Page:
Getting a “ERROR! Trellis no longer supports Ansible 126.96.36.199.” error? You probably upgraded to the latest Trellis from an older version and now you need Ansible 188.8.131.52 or higher. So how do we upgrade this baby? Well in my case the box I just had the issue at runs Ansible via Homebrew. Also I have one older Trellis version for another site so I want to be able to use the older version from time to time. So I do want to go back to version 184.108.40.206 when need be.
Homebrew Ansible Upgrade
To upgrade my Homebrew installed Ansible I ran:
and then when I checked the version:
I found out it did upgrade, but not to the next version. Silly me. I would need to remove ansible and then so a brew install firstname.lastname@example.org . But then the next time I needed to run 220.127.116.11 I would have to reverse all using two commands. Sounded like doing it with pip was easier which allows version changes with one command and which is recommended by Roots core members.
And with pip I can also go back to my older version needed for the older Trellis setup using
sudo pip install ansible==18.104.22.168
So then I tried another vagrant up to see if I could avoid the error message:
ERROR! Trellis no longer supports Ansible 22.214.171.124.
Please upgrade to Ansible 126.96.36.199 or higher.
Ansible failed to complete successfully. Any error output should be
visible above. Please fix these errors and try again.
vagrant up did work, but the site failed to load so I did another
The provisioning took quite some time. Clearly first vagrant up had not really completed the installation of the new packages. But that did the trick and I was able to load the site locally and import the database backup. Yay!
The Bedrock Plugins Installation is set up differently. More efficiently too I daresay. That is why often beginners with Bedrock bump into the fact that they cannot install plugins from the Dashboard. In this post I will get into the reasons and benefits behind it. For a general overview of Bedrock see the post Bedrock Modern WordPress Stack.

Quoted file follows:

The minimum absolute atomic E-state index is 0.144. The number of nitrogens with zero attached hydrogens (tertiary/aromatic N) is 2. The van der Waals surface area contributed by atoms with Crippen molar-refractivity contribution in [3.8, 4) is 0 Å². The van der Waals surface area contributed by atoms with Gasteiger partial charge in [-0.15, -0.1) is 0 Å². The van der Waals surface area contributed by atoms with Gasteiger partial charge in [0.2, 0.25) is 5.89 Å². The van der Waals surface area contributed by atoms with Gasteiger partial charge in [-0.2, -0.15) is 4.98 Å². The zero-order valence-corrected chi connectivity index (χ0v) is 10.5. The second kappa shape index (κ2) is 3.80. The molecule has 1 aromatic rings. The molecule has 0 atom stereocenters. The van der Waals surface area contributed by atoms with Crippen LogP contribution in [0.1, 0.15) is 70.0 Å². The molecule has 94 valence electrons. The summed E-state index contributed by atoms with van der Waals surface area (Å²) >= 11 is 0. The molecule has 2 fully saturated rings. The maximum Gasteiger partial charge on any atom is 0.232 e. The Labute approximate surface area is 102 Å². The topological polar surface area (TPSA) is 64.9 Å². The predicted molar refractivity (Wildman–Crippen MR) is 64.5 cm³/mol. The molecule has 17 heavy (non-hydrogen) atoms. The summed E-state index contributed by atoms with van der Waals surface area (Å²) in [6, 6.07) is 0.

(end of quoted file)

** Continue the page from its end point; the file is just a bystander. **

Dashboard Installation Deactivated
Bedrock disables Installation of Plugins from the Dashboard with:
The standard installation of plugins – and themes by the way – is blocked so all installed themes and plugins stay in version control. Once you start adding plugins or themes on the production server they are no longer in version control. And every time you do a Trellis deployment you run the risk of losing plugins and themes as they are nog part of version control.
Plugin Installation with Composer
You can install plugins with Bedrock using Composer. You can also activate and deactivate them using Composer or WP CLI. You can also manage commercial plugins with composer with a custom composer serve. Either that or you can do it by adding them manually to your site and version control. You will need to remove them from the .gitignore list to get them versioned. You do this by using an exclamation mark like so for example:
Composer in practise
Composer allows you to download and install WordPress plugins from packages registered with Composer and also from WPackagist, which syncs with the WordPress plugins repository.
Just run a command to install the plugin like so:
This install all the plugins in your composer.json file in your Bedrock directory. At WPackagist they show you an example of themes and plugins added from their repo:
NBB It is possible with WP CLI, but not recommended as this way things are not kept in version control.
This method of managing plugins is way better for keeping solid installations that are equal locally (Vagrant) on staging (Trellis server (recommended)) and on production (Trellis) . So this allows for code parity. No more “But it works on my computer”. All changes added with composer will be part of Git version control.
Therefore they will be the same in all environments. Even the plugins not added with composer will be added to version control. All installations that are not done with composer or not committed will be lost to our version control.
As the Roots theme stated:
“Manage your WordPress install and plugins with Composer, a PHP dependency manager. Composer will make development more reliable, help with team collaboration, and it helps maintain a better Git repository.”
On top of that the plugin and theme version can be managed easily. You can enforce a version to make sure the site does not break. Then locally on development you can test a new version by a small composer.json tweak and commit once you are satisfied it works
Composer Bedrock Example
Here the current composer.json as an example. It is one you will find with a standard Bedrock WordPress setup:
For each installed plugin or WordPress installation a version is set. And for every update this has to be adjusted. Then you can commit it to version control and deploy it using Trellis’ deployment script ./bin/deploy.sh production domain.com . During deployment this file is checked and updates will be made. The latter fully automatically.
If customers do want to install plugin you can comment out the
at bedrock-site/config/production. We sometimes use something like
/** Production */
define( 'WP_MEMORY_LIMIT', '128M' );
/** Disable all file modifications including updates and update notifications */
As you can see the DISALLOW_FILE_MODS has been commented out to allow the adding of plugins and themes.
Do however remember to exclude the plugins and themes you add from the .gitignore and to add them to the repository. Otherwise you run the risk of removing elements. Also make sure you enforce some parity by syncing from production another way. Either that or forget about version control altogether.